Fatal opioid overdoses jumped 42% across the nation during the COVID-19 lockdown. The nation’s leading organization for doctors thinks it knows how to solve the problem. Though some folks might have a hard time understanding their reasoning. They say the answer is easier access to prescription pain medication and the distribution of clean needles.
In a statement, the American Medical Association said, ” The AMA is greatly concerned by an increasing number of reports from national, state and local media suggesting increases in opioid-related mortality—particularly from illicitly manufactured fentanyl and fentanyl analogs.”
Forty out of fifty states reported a spike in opioid-related deaths. Medical professionals worried that the isolation caused by COVID-19 could worsen addiction and mental health problems.
The AMA said it was happy that the U.S. Substance Abuse and Mental Health Services Administration and
U.S. Drug Enforcement Administration (DEA) loosened the rules for providing buprenorphine and methadone to patients with opioid use disorder. They’re also happy that states like Ohio loosened their telehealth rules to allow patients to be evaluated virtually.
But they still want more changes. The AMA is calling for states to remove regulations about dose, quantity, and refills on controlled substances prescribed for pain medication.
Opioid Prescription Regulations
Back in 2017, Ohio instituted these guidelines:
- Doctors may prescribe no more than seven days of opioids to an adult.
- No more than five days of opioids can be prescribed in the initial prescription for minors, and only after the written consent of the parent or guardian is obtained.
- Physicians and other licensed health care prescribers may prescribe opioids in excess of the day supply limits only if they provide a specific reason in the patient’s medical record.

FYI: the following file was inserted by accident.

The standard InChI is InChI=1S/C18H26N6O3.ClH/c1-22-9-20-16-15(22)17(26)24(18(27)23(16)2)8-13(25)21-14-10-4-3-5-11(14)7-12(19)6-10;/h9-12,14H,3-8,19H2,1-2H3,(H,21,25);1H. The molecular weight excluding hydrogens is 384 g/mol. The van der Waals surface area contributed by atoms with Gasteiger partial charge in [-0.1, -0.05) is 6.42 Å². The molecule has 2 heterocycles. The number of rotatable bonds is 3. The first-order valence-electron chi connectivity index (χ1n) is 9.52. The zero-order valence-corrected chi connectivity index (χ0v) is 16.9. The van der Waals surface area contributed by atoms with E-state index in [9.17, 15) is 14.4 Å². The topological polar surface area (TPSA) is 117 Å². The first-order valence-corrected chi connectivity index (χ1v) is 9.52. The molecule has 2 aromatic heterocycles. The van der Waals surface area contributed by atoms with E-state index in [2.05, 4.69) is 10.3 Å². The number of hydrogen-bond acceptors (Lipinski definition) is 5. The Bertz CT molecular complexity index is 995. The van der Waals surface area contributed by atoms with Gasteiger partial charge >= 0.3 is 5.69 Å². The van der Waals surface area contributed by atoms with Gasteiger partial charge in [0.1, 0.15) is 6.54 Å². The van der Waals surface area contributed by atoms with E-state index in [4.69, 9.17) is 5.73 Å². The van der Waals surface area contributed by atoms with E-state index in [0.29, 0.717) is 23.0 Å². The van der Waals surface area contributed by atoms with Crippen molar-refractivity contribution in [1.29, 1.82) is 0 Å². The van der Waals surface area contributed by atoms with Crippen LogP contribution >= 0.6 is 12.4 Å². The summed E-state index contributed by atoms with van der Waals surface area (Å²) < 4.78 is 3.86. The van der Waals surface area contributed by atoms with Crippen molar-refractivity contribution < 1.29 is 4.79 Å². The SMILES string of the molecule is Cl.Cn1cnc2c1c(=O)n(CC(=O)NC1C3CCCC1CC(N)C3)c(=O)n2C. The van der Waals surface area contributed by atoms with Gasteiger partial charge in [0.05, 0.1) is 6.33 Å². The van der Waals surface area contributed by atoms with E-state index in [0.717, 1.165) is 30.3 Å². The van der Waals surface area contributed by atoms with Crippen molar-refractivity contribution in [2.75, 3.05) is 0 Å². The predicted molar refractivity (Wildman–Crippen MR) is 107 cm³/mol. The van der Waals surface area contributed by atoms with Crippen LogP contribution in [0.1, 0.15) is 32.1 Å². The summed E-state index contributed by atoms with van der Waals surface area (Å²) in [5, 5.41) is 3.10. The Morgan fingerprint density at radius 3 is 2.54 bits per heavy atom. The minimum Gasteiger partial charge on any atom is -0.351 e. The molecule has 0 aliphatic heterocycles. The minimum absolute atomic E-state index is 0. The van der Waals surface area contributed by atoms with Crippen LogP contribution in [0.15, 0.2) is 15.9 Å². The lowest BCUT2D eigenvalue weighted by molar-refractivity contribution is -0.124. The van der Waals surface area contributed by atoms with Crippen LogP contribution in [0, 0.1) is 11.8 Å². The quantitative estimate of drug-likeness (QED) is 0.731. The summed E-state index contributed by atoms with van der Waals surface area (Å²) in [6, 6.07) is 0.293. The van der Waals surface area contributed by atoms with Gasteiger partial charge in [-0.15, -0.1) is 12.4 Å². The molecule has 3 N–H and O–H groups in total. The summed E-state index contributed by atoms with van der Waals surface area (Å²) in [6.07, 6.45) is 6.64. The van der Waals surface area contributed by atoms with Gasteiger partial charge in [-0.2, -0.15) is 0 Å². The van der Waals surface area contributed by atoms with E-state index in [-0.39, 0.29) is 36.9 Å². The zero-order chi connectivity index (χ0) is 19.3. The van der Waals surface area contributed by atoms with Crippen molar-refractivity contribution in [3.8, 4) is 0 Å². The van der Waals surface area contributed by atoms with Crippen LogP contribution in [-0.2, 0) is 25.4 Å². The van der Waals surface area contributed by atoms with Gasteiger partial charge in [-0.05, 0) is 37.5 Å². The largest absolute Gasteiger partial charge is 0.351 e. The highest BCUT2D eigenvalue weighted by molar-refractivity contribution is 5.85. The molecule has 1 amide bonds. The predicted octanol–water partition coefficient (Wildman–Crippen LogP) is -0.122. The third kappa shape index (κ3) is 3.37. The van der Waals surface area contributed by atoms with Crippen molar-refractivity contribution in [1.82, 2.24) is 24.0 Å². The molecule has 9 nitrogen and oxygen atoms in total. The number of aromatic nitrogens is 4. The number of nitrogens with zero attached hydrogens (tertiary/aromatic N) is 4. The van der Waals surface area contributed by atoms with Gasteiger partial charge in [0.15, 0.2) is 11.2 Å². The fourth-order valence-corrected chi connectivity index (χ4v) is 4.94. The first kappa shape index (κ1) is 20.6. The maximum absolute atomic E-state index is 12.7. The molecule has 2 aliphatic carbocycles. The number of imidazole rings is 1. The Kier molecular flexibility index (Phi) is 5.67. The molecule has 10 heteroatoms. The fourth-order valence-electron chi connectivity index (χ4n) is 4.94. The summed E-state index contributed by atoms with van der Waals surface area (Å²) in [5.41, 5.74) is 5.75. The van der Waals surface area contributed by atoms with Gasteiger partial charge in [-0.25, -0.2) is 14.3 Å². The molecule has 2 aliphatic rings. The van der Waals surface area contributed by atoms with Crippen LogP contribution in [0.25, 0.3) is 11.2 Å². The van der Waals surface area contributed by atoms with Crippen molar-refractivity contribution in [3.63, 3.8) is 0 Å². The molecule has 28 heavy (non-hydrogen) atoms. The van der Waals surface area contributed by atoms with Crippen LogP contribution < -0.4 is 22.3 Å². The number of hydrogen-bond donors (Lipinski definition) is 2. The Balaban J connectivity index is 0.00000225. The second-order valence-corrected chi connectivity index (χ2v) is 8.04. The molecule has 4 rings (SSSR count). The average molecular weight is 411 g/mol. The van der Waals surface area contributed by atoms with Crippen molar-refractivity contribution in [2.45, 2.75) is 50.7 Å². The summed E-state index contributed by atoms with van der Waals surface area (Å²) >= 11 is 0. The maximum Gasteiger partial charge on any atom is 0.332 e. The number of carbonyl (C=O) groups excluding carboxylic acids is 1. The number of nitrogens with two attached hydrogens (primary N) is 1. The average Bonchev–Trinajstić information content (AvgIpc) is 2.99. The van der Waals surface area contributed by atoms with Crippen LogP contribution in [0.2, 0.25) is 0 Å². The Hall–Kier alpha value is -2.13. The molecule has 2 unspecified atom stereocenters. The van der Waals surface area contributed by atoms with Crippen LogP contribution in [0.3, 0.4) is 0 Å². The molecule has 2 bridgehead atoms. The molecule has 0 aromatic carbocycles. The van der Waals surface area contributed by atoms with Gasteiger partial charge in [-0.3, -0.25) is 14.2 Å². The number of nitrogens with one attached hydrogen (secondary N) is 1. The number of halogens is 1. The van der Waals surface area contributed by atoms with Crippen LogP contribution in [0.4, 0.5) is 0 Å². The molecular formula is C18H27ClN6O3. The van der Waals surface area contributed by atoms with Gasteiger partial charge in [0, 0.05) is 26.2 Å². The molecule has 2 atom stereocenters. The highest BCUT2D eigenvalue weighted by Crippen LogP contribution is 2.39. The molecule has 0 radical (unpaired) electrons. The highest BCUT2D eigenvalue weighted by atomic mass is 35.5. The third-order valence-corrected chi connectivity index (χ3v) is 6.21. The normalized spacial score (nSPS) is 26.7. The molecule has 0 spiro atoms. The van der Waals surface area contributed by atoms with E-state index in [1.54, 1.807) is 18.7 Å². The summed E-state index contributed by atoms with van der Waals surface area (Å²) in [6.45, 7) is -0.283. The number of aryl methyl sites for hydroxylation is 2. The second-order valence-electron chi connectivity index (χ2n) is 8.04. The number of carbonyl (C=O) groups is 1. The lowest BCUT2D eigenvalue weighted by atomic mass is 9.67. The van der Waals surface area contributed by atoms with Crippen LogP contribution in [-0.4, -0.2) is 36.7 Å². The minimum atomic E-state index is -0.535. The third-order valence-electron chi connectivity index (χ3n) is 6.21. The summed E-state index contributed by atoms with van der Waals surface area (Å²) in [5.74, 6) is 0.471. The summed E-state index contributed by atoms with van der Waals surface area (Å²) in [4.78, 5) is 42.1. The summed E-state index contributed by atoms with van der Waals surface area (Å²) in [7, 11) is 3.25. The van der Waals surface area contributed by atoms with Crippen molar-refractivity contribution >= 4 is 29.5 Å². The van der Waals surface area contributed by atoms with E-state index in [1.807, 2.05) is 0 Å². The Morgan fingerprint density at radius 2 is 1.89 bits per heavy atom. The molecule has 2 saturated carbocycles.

- Except as provided for in the rules, the total morphine equivalent dose (MED) of a prescription for acute pain cannot exceed an average of 30 MED per day.
Ohio added additional prescribing guidelines for pain medication back in the fall of 2018. These rules were designed to combat the over-prescription of drugs by so-called “pill mills” and to offer guidelines to prevent well-meaning doctors from overprescribing.
Under the current rules in Ohio, doctors must re-evaluate patient opioid use at safety checkpoints.
- 50 morphine equivalent dose (MED) is the first checkpoint. Doctors must re-evaluate the condition, look for signs of overuse, and obtain written informed consent.
- 80 MED is the second checkpoint. Doctors must ask for written consent again and offer a Naloxone prescription.
- 120 MED is the final checkpoint. At this point, the patient must have a pain specialist.
The AMA also called on states to remove all barriers to sterile syringe and needle distribution programs. While many say programs that distribute clean needles to drug addicts help prevent the spread of HIV and hepatitis C, results have been mixed. Charleston, West Virginia shut down their needle exchange due to numerous problems.